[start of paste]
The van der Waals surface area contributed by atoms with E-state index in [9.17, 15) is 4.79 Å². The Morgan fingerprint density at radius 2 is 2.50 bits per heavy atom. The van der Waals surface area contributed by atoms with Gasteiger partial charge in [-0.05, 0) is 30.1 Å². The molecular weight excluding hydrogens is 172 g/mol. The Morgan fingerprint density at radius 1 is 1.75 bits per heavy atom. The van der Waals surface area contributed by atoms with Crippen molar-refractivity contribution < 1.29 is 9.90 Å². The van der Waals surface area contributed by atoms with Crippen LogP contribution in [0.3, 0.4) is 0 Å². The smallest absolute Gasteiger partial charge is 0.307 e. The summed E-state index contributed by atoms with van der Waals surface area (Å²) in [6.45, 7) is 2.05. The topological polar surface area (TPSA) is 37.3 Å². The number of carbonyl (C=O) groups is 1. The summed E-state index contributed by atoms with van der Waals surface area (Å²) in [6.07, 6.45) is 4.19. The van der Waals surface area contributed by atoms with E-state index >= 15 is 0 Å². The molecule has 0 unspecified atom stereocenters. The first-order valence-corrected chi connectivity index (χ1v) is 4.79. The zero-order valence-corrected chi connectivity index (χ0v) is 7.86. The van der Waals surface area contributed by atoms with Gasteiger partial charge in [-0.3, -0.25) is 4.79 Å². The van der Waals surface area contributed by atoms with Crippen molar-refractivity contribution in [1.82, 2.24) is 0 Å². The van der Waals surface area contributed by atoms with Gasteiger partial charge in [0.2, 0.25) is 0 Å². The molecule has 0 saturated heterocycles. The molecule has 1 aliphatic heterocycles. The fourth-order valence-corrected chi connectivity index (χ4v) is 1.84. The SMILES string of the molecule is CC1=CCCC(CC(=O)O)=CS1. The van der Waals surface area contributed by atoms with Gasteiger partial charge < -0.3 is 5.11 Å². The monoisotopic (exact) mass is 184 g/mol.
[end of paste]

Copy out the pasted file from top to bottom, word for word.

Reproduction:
The van der Waals surface area contributed by atoms with E-state index in [9.17, 15) is 4.79 Å². The Morgan fingerprint density at radius 2 is 2.50 bits per heavy atom. The van der Waals surface area contributed by atoms with Gasteiger partial charge in [-0.05, 0) is 30.1 Å². The molecular weight excluding hydrogens is 172 g/mol. The Morgan fingerprint density at radius 1 is 1.75 bits per heavy atom. The van der Waals surface area contributed by atoms with Crippen molar-refractivity contribution < 1.29 is 9.90 Å². The van der Waals surface area contributed by atoms with Crippen LogP contribution in [0.3, 0.4) is 0 Å². The smallest absolute Gasteiger partial charge is 0.307 e. The summed E-state index contributed by atoms with van der Waals surface area (Å²) in [6.45, 7) is 2.05. The topological polar surface area (TPSA) is 37.3 Å². The number of carbonyl (C=O) groups is 1. The summed E-state index contributed by atoms with van der Waals surface area (Å²) in [6.07, 6.45) is 4.19. The van der Waals surface area contributed by atoms with E-state index >= 15 is 0 Å². The molecule has 0 unspecified atom stereocenters. The first-order valence-corrected chi connectivity index (χ1v) is 4.79. The zero-order valence-corrected chi connectivity index (χ0v) is 7.86. The van der Waals surface area contributed by atoms with Gasteiger partial charge in [-0.3, -0.25) is 4.79 Å². The van der Waals surface area contributed by atoms with Crippen molar-refractivity contribution in [1.82, 2.24) is 0 Å². The van der Waals surface area contributed by atoms with Gasteiger partial charge in [0.2, 0.25) is 0 Å². The molecule has 0 saturated heterocycles. The molecule has 1 aliphatic heterocycles. The fourth-order valence-corrected chi connectivity index (χ4v) is 1.84. The SMILES string of the molecule is CC1=CCCC(CC(=O)O)=CS1. The van der Waals surface area contributed by atoms with Gasteiger partial charge < -0.3 is 5.11 Å². The monoisotopic (exact) mass is 184 g/mol.